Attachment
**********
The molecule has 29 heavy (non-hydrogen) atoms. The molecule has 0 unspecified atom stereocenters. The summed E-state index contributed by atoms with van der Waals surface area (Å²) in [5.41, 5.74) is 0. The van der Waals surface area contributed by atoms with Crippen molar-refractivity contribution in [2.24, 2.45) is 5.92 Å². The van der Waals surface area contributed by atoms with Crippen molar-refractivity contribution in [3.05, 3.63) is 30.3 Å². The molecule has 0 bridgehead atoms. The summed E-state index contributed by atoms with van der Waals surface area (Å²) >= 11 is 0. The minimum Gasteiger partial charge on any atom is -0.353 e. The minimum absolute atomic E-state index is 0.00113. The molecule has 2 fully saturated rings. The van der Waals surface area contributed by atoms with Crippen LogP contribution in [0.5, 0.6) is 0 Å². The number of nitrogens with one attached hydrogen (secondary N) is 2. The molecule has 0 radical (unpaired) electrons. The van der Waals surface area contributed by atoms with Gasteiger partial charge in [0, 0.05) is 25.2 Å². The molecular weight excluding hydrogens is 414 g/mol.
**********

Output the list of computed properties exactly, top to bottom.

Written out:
The molecule has 29 heavy (non-hydrogen) atoms. The molecule has 0 unspecified atom stereocenters. The summed E-state index contributed by atoms with van der Waals surface area (Å²) in [5.41, 5.74) is 0. The van der Waals surface area contributed by atoms with Crippen molar-refractivity contribution in [2.24, 2.45) is 5.92 Å². The van der Waals surface area contributed by atoms with Crippen molar-refractivity contribution in [3.05, 3.63) is 30.3 Å². The molecule has 0 bridgehead atoms. The summed E-state index contributed by atoms with van der Waals surface area (Å²) >= 11 is 0. The minimum Gasteiger partial charge on any atom is -0.353 e. The minimum absolute atomic E-state index is 0.00113. The molecule has 2 fully saturated rings. The van der Waals surface area contributed by atoms with Crippen LogP contribution in [0.5, 0.6) is 0 Å². The number of nitrogens with one attached hydrogen (secondary N) is 2. The molecule has 0 radical (unpaired) electrons. The van der Waals surface area contributed by atoms with Gasteiger partial charge in [0, 0.05) is 25.2 Å². The molecular weight excluding hydrogens is 414 g/mol.